CotF Partner: St. Andrews College

St Andrew's College

Founded as a boy's secondary school in 1894, St Andrew's student numbers have increased to nearly 1100 boys and girls.
It is is situated in Booterstown, south of Dublin.

St. Andrew's College Homepage

      Originally founded as a boy's secondary school in 1894 by a group of Presbyterian laymen, St Andrew's College recently celebrated its centenary. It was on 8 January 1894, that the College opened its doors at 21 St Stephen's Green in the centre of Victorian Dublin. This was the first ofits three locations.

      Under its first headmaster, the young and energetic W W Haslett from Ulster, it grew rapidly from its original intake of 64 students. BY the end of 1894, there were 203 boys in the school.

      From the first, the school was non-sectarian in character. Only in the opening year were Presbyterians in the majority. During the last years of the Union, numbers grew, reaching a peak of 380 by 1922. However, along with many Protestant institutions, it went through a period of crisis during the early years of the Irish Free State (1920s and 1930s), following the turmoil of revolution, civil war and reconstruction. Numbers plummetted and closure seemed imminent. However, a move to new premises at the beginning of 1937 at 47-51 Wellington Place, Clyde Road and a determined effort by past pupils and parents to stave off closure or amalgamation saw a revival in the fortunes of the College.

      As student numbers increased, the Board of Management bought successive houses in Wellington Place, a pleasant and tree-lined street, a tram ride from the city centre. Sports continued to take place at the playing fields at Donnybrook which had been leased by the College from the Pembroke Estate since the beginning of the century. An important addition to the facilities while the College was at Clyde Road was the outdoor swimming pool at the playing fields, which was built by the students themselves during the Emergency (Second World War).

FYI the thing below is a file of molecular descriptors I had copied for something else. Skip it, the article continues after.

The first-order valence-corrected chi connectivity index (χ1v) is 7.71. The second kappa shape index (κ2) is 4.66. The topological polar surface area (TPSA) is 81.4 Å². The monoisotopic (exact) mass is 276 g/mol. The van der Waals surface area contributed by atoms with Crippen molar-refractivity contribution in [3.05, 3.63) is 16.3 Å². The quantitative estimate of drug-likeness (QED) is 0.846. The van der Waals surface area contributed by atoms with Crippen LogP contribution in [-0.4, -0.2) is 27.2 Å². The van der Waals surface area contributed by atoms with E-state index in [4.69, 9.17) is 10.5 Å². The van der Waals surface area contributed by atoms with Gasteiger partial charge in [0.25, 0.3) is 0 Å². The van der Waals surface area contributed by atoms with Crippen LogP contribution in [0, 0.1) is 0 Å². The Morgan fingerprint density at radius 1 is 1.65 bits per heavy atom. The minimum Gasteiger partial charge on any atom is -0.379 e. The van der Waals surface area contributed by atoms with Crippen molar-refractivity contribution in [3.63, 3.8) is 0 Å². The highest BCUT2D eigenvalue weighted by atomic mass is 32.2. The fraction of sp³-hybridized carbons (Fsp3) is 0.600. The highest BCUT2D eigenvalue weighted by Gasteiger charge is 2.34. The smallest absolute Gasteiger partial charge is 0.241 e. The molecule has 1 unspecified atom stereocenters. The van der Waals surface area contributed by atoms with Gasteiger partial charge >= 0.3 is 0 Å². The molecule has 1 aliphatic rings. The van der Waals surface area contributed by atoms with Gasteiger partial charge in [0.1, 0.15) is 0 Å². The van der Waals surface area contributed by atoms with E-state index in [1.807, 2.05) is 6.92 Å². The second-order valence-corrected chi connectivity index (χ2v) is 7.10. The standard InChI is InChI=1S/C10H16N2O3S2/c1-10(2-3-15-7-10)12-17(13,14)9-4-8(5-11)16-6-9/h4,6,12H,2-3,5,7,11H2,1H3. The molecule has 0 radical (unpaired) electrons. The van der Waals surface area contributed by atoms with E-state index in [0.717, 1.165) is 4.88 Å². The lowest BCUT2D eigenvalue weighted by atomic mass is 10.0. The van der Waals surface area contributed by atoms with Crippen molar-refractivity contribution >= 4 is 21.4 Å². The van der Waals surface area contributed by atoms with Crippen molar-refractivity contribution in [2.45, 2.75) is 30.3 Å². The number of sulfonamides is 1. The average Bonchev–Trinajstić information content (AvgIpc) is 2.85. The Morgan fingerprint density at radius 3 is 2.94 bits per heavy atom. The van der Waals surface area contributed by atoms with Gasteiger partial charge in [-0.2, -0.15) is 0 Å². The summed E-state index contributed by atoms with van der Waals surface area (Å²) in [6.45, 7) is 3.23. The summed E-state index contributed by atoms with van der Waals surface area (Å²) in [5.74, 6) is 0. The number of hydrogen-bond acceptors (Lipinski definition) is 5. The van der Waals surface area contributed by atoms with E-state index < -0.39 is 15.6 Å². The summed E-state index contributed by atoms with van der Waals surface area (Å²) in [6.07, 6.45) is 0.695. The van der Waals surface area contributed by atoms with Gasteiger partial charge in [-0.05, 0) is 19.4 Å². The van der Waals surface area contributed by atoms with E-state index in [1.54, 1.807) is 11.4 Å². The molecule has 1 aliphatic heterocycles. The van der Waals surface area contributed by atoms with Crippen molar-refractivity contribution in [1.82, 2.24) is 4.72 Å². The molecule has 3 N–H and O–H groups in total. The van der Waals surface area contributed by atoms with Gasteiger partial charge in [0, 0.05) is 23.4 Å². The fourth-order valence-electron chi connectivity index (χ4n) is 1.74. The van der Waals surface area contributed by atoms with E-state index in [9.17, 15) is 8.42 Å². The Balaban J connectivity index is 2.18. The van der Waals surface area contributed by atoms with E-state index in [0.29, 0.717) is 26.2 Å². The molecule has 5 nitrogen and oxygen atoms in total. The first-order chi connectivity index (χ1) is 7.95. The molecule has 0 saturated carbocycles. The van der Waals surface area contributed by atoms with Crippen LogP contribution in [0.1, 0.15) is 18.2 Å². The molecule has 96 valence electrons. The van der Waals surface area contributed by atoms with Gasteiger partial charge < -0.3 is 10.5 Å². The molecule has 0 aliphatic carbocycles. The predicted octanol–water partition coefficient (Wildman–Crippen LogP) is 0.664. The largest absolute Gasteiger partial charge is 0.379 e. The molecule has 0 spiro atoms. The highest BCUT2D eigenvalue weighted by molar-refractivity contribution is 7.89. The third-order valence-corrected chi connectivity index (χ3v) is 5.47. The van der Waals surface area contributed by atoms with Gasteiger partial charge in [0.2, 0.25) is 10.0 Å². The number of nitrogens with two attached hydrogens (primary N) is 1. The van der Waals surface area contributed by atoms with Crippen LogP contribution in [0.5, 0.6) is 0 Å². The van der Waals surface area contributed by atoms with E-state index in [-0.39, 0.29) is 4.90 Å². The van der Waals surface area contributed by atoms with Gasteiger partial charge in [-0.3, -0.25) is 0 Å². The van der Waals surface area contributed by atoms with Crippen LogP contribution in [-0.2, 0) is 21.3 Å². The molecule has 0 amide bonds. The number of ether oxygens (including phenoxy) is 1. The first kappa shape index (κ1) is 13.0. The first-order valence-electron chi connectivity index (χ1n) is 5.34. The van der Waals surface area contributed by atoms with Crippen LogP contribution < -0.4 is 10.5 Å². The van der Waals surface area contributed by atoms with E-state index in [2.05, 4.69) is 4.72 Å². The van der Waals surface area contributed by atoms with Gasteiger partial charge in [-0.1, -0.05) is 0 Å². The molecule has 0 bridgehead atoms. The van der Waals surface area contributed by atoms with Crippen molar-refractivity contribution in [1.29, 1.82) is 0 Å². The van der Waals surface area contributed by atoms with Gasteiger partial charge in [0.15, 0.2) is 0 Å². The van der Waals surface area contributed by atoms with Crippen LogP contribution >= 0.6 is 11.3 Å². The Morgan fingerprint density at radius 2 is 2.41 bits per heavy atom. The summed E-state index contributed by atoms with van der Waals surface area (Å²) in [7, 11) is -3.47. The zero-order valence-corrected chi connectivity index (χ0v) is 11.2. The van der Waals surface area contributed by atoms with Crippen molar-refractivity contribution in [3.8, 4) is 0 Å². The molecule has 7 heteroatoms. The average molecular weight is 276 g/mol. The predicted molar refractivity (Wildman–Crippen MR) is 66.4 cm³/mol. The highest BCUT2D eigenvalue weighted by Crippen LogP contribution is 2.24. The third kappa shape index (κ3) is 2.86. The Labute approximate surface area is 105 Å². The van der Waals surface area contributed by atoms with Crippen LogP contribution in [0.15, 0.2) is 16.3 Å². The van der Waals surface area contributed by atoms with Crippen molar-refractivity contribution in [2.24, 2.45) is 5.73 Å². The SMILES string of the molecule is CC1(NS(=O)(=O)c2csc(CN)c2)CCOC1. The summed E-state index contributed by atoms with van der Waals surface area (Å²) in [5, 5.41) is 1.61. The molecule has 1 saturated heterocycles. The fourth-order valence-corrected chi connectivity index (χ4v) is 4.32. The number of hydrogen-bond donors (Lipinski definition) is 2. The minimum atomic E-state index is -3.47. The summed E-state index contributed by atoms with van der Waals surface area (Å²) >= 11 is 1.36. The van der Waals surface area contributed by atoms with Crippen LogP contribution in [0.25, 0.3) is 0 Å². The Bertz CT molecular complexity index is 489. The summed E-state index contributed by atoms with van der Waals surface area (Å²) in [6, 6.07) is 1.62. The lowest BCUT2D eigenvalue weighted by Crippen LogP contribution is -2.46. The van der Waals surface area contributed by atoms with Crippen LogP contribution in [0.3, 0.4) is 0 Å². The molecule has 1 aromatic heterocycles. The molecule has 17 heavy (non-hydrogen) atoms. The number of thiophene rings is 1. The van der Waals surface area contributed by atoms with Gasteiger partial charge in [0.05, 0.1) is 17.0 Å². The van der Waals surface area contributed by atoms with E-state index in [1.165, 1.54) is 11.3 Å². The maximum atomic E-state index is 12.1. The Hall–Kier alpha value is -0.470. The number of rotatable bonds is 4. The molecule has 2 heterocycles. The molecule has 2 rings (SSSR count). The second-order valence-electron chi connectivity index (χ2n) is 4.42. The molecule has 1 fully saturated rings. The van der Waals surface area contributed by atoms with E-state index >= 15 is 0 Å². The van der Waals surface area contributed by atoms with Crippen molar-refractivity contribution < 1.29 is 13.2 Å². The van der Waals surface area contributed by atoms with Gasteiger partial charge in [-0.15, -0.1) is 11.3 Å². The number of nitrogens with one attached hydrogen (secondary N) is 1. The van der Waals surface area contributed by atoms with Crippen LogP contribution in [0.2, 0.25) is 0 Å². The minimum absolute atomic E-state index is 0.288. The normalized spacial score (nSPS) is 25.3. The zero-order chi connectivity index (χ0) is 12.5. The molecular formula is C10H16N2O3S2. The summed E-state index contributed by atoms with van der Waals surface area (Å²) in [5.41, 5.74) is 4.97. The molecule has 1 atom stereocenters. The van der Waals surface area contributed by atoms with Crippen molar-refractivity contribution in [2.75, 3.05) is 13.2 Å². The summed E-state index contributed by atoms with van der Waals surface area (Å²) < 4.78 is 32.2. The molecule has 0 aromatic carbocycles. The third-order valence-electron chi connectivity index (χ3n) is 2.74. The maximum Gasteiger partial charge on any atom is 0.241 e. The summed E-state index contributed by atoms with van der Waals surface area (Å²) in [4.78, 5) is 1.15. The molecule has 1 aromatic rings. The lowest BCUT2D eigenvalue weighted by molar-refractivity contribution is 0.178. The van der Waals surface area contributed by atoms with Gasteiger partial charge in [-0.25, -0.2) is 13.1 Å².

In the late 1960s, education in Ireland was dramatically affected by the government's decision to take financial responsibility to provide all children with second-level education. This 'wind of change' came just as the feasibility of expansion at Clyde Road was being considered. It became increasingly obvious that pressure of numbers necessitated a further move to allow for expansion and for sports facilities on site.

      The outcome was the development of a new site at Booterstown with its own playing fields. The building was designed by Paul Koralek, an architect based in London, incorporating new approaches to educational design. This new campus opened in January 1973 and became co-educational, accepting its first group of girls in the following September. Originally planned for 400 students, including Preparatory and Boys Boarding departments, the building has had many extensions added since, including a Sports Hall in 1990 and a Sixth Form centre in 1993. While St Andrew's no longer has boarders, its student numbers have increased to nearly 1100.

      The College during its hundred year history has always drawn from a wide range of religious denominations and in recent years has enrolled a substantial proportion of international students. In recognition of this, the College, since the 1980s, has had dual accreditation as an International School by the New England Association of Schools and Colleges and the European Council of International Schools.

      While the first few pupils of 1894 would find it hard to recognise the College today as it prepares for the 21st century under its seventh headmaster, Mr Arthur Godsil, its history shows that the College fully justifies its motto 'Ardens sed virens': burning but flourishing.